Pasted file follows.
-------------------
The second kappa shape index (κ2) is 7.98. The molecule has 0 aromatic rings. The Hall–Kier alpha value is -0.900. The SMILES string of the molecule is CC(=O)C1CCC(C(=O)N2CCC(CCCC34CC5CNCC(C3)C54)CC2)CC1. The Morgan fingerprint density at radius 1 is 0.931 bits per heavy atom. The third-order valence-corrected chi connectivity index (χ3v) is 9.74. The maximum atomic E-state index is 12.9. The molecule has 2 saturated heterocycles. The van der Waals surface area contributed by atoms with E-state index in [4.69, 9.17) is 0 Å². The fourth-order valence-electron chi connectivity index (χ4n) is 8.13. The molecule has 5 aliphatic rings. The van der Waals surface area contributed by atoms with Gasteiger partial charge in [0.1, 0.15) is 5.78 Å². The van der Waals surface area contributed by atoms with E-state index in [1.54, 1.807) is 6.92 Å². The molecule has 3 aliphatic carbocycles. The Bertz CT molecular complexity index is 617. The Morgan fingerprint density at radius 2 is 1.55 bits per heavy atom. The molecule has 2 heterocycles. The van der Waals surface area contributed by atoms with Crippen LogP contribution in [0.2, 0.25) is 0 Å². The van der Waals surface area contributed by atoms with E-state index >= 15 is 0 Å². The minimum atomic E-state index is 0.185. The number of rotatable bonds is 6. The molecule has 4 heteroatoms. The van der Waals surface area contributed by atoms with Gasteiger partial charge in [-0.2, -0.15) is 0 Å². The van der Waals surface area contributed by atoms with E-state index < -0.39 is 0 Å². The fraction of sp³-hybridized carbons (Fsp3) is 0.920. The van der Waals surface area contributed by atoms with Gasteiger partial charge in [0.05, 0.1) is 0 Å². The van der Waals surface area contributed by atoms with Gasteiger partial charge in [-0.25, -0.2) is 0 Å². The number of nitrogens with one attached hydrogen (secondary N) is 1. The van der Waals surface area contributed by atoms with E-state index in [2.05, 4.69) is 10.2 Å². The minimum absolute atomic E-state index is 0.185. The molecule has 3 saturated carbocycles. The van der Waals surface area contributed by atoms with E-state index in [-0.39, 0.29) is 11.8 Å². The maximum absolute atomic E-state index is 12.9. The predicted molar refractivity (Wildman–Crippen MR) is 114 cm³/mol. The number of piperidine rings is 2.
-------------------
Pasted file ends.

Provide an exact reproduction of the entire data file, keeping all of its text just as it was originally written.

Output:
The second kappa shape index (κ2) is 7.98. The molecule has 0 aromatic rings. The Hall–Kier alpha value is -0.900. The SMILES string of the molecule is CC(=O)C1CCC(C(=O)N2CCC(CCCC34CC5CNCC(C3)C54)CC2)CC1. The Morgan fingerprint density at radius 1 is 0.931 bits per heavy atom. The third-order valence-corrected chi connectivity index (χ3v) is 9.74. The maximum atomic E-state index is 12.9. The molecule has 2 saturated heterocycles. The van der Waals surface area contributed by atoms with E-state index in [4.69, 9.17) is 0 Å². The fourth-order valence-electron chi connectivity index (χ4n) is 8.13. The molecule has 5 aliphatic rings. The van der Waals surface area contributed by atoms with Gasteiger partial charge in [0.1, 0.15) is 5.78 Å². The van der Waals surface area contributed by atoms with E-state index in [1.54, 1.807) is 6.92 Å². The molecule has 3 aliphatic carbocycles. The Bertz CT molecular complexity index is 617. The Morgan fingerprint density at radius 2 is 1.55 bits per heavy atom. The molecule has 2 heterocycles. The van der Waals surface area contributed by atoms with Crippen LogP contribution in [0.2, 0.25) is 0 Å². The van der Waals surface area contributed by atoms with E-state index >= 15 is 0 Å². The minimum atomic E-state index is 0.185. The number of rotatable bonds is 6. The molecule has 4 heteroatoms. The van der Waals surface area contributed by atoms with Gasteiger partial charge in [-0.2, -0.15) is 0 Å². The van der Waals surface area contributed by atoms with E-state index < -0.39 is 0 Å². The fraction of sp³-hybridized carbons (Fsp3) is 0.920. The van der Waals surface area contributed by atoms with Gasteiger partial charge in [0.05, 0.1) is 0 Å². The van der Waals surface area contributed by atoms with Gasteiger partial charge in [-0.25, -0.2) is 0 Å². The number of nitrogens with one attached hydrogen (secondary N) is 1. The van der Waals surface area contributed by atoms with E-state index in [2.05, 4.69) is 10.2 Å². The minimum absolute atomic E-state index is 0.185. The molecule has 3 saturated carbocycles. The van der Waals surface area contributed by atoms with E-state index in [-0.39, 0.29) is 11.8 Å². The maximum absolute atomic E-state index is 12.9. The predicted molar refractivity (Wildman–Crippen MR) is 114 cm³/mol. The number of piperidine rings is 2.